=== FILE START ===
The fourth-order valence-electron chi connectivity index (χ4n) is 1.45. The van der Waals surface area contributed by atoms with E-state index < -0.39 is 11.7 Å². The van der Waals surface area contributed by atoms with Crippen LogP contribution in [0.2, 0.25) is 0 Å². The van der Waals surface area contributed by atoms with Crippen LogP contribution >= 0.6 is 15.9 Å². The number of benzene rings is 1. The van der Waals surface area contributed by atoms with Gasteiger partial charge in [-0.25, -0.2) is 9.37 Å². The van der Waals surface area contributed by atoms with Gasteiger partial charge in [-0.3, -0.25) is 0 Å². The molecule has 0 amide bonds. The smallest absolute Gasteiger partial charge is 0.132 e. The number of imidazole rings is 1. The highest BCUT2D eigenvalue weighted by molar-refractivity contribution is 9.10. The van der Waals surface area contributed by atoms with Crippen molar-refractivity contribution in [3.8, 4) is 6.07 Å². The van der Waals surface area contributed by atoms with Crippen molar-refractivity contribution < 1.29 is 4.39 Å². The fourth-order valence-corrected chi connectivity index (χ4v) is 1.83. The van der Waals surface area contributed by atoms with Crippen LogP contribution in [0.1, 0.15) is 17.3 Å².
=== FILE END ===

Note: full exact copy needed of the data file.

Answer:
The fourth-order valence-electron chi connectivity index (χ4n) is 1.45. The van der Waals surface area contributed by atoms with E-state index < -0.39 is 11.7 Å². The van der Waals surface area contributed by atoms with Crippen LogP contribution in [0.2, 0.25) is 0 Å². The van der Waals surface area contributed by atoms with Crippen LogP contribution >= 0.6 is 15.9 Å². The number of benzene rings is 1. The van der Waals surface area contributed by atoms with Gasteiger partial charge in [-0.25, -0.2) is 9.37 Å². The van der Waals surface area contributed by atoms with Gasteiger partial charge in [-0.3, -0.25) is 0 Å². The molecule has 0 amide bonds. The smallest absolute Gasteiger partial charge is 0.132 e. The number of imidazole rings is 1. The highest BCUT2D eigenvalue weighted by molar-refractivity contribution is 9.10. The van der Waals surface area contributed by atoms with Crippen molar-refractivity contribution in [3.8, 4) is 6.07 Å². The van der Waals surface area contributed by atoms with Crippen molar-refractivity contribution < 1.29 is 4.39 Å². The fourth-order valence-corrected chi connectivity index (χ4v) is 1.83. The van der Waals surface area contributed by atoms with Crippen LogP contribution in [0.1, 0.15) is 17.3 Å².